Difference between stationary phase and mobile phase in chromatography

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Chromatography-an analytical tool for separating a mixture into its constituent components. These components are separated on the basis of their relative distribution between the two phases. What are these two phases? What is the difference between the two? How each of these two phases performs its particular function in carrying out a successful chromatographic separation? All these questions form the primary focus of this article.

What is stationary phase

Stationary phase is the phase that stays fixed in its place. During chromatography, it provides a surface for the solvent carrying the analyte components to move over it. The solute components strongly interactive with the stationary phase gets retained on it. A chromatographic stationary phase could either be a solid or a liquid coated on a solid support.

What is mobile phase

Mobile phase is the phase that flows over the stationary phase. It carries the analyte components with it on the basis of their solubility in the mobile phase. A chromatographic mobile phase could either be a liquid or a gas.

After reading those, you can come back here and do a quick revision using the table given below. The table specifically highlights the differences between a stationary phase and a mobile phase in chromatography.

Difference between stationary phase and mobile phase

Property Stationary Phase Mobile Phase
Appearance Stays fixed on a plane or in a column Flows over the stationary phase
Physical State Solid or Liquid coated on solid support Liquid or Gas
Composition A single composition of the stationary phase is maintained throughout the chromatographic process The mobile phase composition can vary via gradient elution when performing a chromatographic separation
Interaction with the analyte components Interacts with and retains analyte components on the basis of affinity, size, shape, charge and chemical bonding etc. Sweeps the analyte components on the basis of solubility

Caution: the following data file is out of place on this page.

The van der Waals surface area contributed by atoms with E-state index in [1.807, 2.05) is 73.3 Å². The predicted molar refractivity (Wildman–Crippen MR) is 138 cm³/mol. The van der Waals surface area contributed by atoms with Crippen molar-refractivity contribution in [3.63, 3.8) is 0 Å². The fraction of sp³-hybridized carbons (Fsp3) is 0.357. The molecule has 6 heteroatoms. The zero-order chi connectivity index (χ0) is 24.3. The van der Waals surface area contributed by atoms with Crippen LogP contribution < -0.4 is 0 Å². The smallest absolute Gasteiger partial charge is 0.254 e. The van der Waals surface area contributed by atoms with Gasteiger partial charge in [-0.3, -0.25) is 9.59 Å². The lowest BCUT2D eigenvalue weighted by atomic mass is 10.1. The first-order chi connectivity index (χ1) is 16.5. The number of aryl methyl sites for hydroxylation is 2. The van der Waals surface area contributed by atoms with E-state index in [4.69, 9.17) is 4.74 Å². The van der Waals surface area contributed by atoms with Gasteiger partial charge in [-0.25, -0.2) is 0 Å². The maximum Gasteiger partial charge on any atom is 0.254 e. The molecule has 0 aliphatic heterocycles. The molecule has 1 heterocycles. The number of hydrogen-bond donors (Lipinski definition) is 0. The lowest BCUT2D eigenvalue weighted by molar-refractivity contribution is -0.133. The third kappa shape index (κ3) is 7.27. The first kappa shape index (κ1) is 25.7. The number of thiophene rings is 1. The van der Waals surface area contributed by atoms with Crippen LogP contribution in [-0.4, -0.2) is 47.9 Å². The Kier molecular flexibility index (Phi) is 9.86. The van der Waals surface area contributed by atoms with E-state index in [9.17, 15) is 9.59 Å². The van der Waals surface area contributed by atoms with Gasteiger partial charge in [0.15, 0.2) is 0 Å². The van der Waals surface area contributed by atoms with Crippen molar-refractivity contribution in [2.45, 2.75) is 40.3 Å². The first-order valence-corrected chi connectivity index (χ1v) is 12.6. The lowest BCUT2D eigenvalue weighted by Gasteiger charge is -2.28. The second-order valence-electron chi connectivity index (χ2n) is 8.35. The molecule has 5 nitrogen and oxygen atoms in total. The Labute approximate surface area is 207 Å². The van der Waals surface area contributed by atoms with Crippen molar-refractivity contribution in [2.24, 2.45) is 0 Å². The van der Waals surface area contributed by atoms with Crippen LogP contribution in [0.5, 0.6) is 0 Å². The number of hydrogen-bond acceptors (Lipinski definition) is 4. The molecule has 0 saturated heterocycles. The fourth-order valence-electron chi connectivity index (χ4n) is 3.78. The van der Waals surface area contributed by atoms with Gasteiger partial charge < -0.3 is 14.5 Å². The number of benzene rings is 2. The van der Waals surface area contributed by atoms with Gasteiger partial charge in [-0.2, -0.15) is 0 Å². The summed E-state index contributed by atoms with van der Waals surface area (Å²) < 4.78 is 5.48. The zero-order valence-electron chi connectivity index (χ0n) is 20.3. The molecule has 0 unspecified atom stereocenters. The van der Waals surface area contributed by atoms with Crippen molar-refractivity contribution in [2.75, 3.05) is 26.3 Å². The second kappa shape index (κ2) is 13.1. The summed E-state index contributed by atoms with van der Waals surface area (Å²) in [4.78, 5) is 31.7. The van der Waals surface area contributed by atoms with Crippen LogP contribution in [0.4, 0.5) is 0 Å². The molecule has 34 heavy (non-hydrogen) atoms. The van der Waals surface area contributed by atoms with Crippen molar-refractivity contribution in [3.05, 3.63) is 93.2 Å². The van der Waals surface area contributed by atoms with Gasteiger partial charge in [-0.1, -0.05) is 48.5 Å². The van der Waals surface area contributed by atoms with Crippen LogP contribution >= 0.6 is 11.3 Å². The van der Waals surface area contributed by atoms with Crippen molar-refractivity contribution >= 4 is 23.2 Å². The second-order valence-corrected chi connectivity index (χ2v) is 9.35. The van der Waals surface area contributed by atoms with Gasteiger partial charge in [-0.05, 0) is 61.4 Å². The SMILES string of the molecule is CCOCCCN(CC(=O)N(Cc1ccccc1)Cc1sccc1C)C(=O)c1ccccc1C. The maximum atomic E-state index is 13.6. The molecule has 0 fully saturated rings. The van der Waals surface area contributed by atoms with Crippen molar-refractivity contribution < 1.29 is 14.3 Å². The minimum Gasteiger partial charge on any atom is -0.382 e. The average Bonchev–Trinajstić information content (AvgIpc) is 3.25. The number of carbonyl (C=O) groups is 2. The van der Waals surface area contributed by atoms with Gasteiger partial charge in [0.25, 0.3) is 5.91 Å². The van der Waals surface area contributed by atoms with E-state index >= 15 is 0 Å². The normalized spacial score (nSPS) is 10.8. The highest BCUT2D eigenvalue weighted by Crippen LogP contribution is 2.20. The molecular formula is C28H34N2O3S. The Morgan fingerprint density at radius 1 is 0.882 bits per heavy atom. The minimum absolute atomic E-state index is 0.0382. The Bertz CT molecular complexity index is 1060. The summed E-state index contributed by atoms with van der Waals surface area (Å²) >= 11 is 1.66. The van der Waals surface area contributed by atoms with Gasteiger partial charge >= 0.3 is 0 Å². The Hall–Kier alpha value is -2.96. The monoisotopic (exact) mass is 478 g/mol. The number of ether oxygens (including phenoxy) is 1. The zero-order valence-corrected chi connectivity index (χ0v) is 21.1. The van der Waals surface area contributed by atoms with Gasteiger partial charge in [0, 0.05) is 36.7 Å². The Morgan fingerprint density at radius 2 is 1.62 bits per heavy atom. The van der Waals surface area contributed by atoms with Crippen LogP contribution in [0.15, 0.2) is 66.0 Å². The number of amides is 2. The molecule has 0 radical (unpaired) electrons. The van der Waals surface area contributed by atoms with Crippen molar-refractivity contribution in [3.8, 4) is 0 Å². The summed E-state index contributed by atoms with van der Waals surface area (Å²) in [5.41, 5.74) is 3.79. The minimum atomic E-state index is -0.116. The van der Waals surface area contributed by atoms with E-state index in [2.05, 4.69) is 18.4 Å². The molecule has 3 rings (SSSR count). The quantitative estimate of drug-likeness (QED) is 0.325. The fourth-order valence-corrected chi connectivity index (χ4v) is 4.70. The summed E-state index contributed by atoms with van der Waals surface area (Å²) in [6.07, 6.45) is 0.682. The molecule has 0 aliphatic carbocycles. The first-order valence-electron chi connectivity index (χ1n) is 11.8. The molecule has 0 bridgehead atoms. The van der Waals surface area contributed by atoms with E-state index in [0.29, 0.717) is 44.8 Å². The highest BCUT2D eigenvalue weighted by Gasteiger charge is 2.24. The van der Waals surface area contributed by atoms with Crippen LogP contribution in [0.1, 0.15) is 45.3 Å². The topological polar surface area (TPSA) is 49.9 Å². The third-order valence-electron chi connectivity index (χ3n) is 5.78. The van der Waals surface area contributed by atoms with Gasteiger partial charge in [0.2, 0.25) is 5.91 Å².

Analyte recovery Analyte components strongly retained onto the stationary phase, move slowly with the mobile phase and elute out later Analyte components with high solubility in the mobile phase moves quickly thus faster elution
Type of chromatography On the basis of stationary phase, chromatography can be classified into solid-liquid chromatography, gas-solid chromatography and/or liquid-liquid chromatography On the basis of mobile phase, chromatography can be classified into liquid-liquid chromatography, gas-liquid chromatography or gas-solid chromatography
Polarity A more polar stationary phase than the mobile phase gives chromatography its name: normal phase chromatography A chromatographic separation in which the mobile phase is more polar than the stationary phase is called reverse phase chromatography

Having discussed the generally differences between a stationary phase and a mobile phase in chromatography, we can highlight the differences between the two for specific types of chromatography as shown in the table below.

Type of Chromatography Stationary Phase Mobile Phase
Paper Chromatography Water trapped in the cellulose layers of the paper Organic solvents (ethanol, methanol, n-hexane etc.)
Thin Layer Chromatography
Silica gel or alumina coated on a glass plate Organic solvents
High Performance Liquid Chromatography
Silica packed in a column (Normal phase)
C-8 or C-18 modified silica packed in a column
(Reverse phase)
A combination of organic solvents
(such as ethanol, methanol, acetonitrile, chloroform and benzene etc.) and their aqueous solutions
Single composition throughout (Isocratic elution)
Varying solvent composition (Gradient elution)
Gas Chromatography
Silica packed column
Liquid coated capillary columns
Inert carrier gas such as helium used as mobile phase
Ion Exchange Chromatography Cation exchanger
Anion exchanger
Salt solutions
Size Exclusion Chromatography
Porous substances such as silica gel Organic solvents
Affinity Chromatography  
Silica support with a specific ligand
A solution containing a complementary ligand that binds more strongly with the stationary phase than the analyte molecules

The diagrammatic representation below illustrates a detailed column chromatographic separation using both the stationary phase and the mobile phase.


Thus concluding, the stationary phase as well as the mobile phase are the essential separating media of a chromatographic process. Chromatography cannot be performed in the absence of any of the two phases. Both hold their distinction in terms of appearance, properties, nature and function.

We have for now studied the basics of chromatography in a detailed perspective. The upcoming articles of the series will particularly focus on different types of chromatography in further detail with more insightful information, one at a time.

You can read extensively about what is a stationary phase and what is a mobile phase in chromatography from our separate articles on the topics.


1.  Calderon, L. d. A. (2016). Chromatography: The Most Versatile Method of Chemical Analysis.

2. Danielson, N. D. (2003). Liquid Chromatography. Encyclopedia of Physical Science and Technology (Third Edition). R. A. Meyers. New York, Academic Press: 673-700.

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